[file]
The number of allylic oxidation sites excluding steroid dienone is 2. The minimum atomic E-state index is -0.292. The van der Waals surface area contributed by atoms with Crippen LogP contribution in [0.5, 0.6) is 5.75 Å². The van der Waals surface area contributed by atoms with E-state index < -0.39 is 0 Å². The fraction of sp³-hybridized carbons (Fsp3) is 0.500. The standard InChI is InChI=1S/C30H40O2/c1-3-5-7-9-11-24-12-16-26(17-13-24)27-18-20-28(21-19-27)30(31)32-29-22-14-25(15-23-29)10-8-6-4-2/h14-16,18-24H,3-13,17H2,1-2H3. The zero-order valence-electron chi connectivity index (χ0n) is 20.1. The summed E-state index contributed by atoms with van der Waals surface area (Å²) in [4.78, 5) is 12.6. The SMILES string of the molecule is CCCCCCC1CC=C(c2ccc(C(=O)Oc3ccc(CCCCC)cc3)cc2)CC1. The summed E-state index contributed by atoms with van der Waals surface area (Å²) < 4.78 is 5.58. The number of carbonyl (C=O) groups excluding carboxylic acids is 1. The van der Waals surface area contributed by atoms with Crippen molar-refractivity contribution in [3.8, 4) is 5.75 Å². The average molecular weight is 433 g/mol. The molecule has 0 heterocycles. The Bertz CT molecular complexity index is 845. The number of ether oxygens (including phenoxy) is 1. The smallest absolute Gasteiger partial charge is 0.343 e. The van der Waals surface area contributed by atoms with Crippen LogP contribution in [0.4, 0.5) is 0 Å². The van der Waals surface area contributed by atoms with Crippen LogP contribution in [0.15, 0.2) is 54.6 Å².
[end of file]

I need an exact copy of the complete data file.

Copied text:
The number of allylic oxidation sites excluding steroid dienone is 2. The minimum atomic E-state index is -0.292. The van der Waals surface area contributed by atoms with Crippen LogP contribution in [0.5, 0.6) is 5.75 Å². The van der Waals surface area contributed by atoms with E-state index < -0.39 is 0 Å². The fraction of sp³-hybridized carbons (Fsp3) is 0.500. The standard InChI is InChI=1S/C30H40O2/c1-3-5-7-9-11-24-12-16-26(17-13-24)27-18-20-28(21-19-27)30(31)32-29-22-14-25(15-23-29)10-8-6-4-2/h14-16,18-24H,3-13,17H2,1-2H3. The zero-order valence-electron chi connectivity index (χ0n) is 20.1. The summed E-state index contributed by atoms with van der Waals surface area (Å²) in [4.78, 5) is 12.6. The SMILES string of the molecule is CCCCCCC1CC=C(c2ccc(C(=O)Oc3ccc(CCCCC)cc3)cc2)CC1. The summed E-state index contributed by atoms with van der Waals surface area (Å²) < 4.78 is 5.58. The number of carbonyl (C=O) groups excluding carboxylic acids is 1. The van der Waals surface area contributed by atoms with Crippen molar-refractivity contribution in [3.8, 4) is 5.75 Å². The average molecular weight is 433 g/mol. The molecule has 0 heterocycles. The Bertz CT molecular complexity index is 845. The number of ether oxygens (including phenoxy) is 1. The smallest absolute Gasteiger partial charge is 0.343 e. The van der Waals surface area contributed by atoms with Crippen LogP contribution in [0.4, 0.5) is 0 Å². The van der Waals surface area contributed by atoms with Crippen LogP contribution in [0.15, 0.2) is 54.6 Å².